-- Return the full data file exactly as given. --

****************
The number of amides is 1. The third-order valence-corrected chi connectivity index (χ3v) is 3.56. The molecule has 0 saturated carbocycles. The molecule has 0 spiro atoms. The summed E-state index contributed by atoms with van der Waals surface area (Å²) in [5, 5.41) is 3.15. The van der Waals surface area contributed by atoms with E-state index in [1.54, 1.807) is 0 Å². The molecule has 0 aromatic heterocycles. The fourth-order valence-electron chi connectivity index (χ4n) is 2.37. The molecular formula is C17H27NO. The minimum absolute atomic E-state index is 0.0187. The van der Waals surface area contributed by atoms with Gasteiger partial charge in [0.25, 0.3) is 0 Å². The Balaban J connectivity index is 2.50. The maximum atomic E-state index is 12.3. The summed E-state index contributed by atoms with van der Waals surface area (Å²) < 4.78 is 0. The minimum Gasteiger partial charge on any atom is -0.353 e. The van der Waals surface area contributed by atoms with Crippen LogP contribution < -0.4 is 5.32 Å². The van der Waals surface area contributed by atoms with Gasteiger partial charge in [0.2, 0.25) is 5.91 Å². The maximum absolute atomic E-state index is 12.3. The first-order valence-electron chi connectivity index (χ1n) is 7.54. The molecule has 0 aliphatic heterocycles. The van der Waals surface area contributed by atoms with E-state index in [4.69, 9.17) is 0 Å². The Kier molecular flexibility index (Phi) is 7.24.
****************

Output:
The number of amides is 1. The third-order valence-corrected chi connectivity index (χ3v) is 3.56. The molecule has 0 saturated carbocycles. The molecule has 0 spiro atoms. The summed E-state index contributed by atoms with van der Waals surface area (Å²) in [5, 5.41) is 3.15. The van der Waals surface area contributed by atoms with E-state index in [1.54, 1.807) is 0 Å². The molecule has 0 aromatic heterocycles. The fourth-order valence-electron chi connectivity index (χ4n) is 2.37. The molecular formula is C17H27NO. The minimum absolute atomic E-state index is 0.0187. The van der Waals surface area contributed by atoms with Gasteiger partial charge in [0.25, 0.3) is 0 Å². The Balaban J connectivity index is 2.50. The maximum atomic E-state index is 12.3. The summed E-state index contributed by atoms with van der Waals surface area (Å²) < 4.78 is 0. The minimum Gasteiger partial charge on any atom is -0.353 e. The van der Waals surface area contributed by atoms with Crippen LogP contribution < -0.4 is 5.32 Å². The van der Waals surface area contributed by atoms with Gasteiger partial charge in [0.2, 0.25) is 5.91 Å². The maximum absolute atomic E-state index is 12.3. The first-order valence-electron chi connectivity index (χ1n) is 7.54. The molecule has 0 aliphatic heterocycles. The van der Waals surface area contributed by atoms with E-state index in [4.69, 9.17) is 0 Å². The Kier molecular flexibility index (Phi) is 7.24.